Beleaguered social media giant Facebook has removed “treason” from their database of the keywords assigned to users for advertising purposes, the company stated Wednesday after Danish state broadcaster DR reported its existence.
Company spokesman Joe Osborne replied “National treason was an advertising interest because of its historical significance, but as it is an illegal act, we have removed it.”
Facebook tags its more than 2 billion users with a wide variety of keywords depending on their interests – from shopping habits to political and religious views in order to sell more efficiently targeted advertising.
This makes Facebook a sublime sales channel for companies. Categorizing users in areas of interest means that companies with ads on Facebook can buy into an almost perfect audience. Eg. garden equipment for people with special interest in gardens, etc.
But categorization also allows intelligence services in all countries to look at the population over the shoulder.
DR suggests that the a government such as Russia could have used the “treason” tag to locate around 65,000 Facebook users who had been marked with the keyword. The article notes that they do not know “if the Russian authorities have used Facebook’s “treason” keyword” for nefarious purposes – adding “Only the Russian authorities know that.”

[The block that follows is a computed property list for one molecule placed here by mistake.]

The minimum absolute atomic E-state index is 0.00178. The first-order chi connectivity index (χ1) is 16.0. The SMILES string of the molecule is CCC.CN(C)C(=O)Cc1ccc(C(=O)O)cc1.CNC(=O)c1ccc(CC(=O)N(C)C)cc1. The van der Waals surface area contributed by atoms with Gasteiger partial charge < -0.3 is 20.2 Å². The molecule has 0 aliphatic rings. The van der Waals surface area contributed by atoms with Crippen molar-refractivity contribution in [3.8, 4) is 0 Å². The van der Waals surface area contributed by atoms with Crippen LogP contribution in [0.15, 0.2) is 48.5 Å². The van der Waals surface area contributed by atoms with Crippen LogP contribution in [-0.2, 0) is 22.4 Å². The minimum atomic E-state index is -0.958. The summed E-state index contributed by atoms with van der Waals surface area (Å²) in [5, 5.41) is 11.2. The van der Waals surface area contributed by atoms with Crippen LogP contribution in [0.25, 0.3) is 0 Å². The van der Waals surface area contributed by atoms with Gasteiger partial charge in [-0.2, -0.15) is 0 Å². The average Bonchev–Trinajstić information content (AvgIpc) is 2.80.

Social media expert Halfdan Timm outlined how easy it would be for bad actors – including oppressive governments – to target people by sending targeted advertising designed to get those users to click on a website URL – which would record the IP address of each visitor.
First, you could go into Facebook’s advertising system. Here you could choose to target everyone living in Russia, and everyone who had the advertisement ‘land treason’. In the advertisement there should be a link to a website that you own. This ensured that the only ones who clicked on the link were those who had been stamped as interested ‘treason’ and lived in Russia.
The advertisement did not have to do anything with treason. It could also be of the more entertaining kind of “see which war hero you look like most” or a great deal on some new shoes.
“Making people click on a link is the most commonly used ad target,” explains Halfdan Timm.
“There are almost no limits to what you can do,” emphasized Søren Debois, and IT expert at IT University – who added:
“All persons entering any website leave their IP address to the website owner. As a intelligence service, it can be used to find out where you live. If they use phishing, they can find your name, your bank, your phone number, your email.”
Facebook says they take action when this type of activity is detected.
“When we identify misuse of our ad products, we take action. Depending on the violation, we may remove the ad, suspend the ad account or even report the advertiser to law enforcement,” said the spokesman.
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Author: Tyler Durden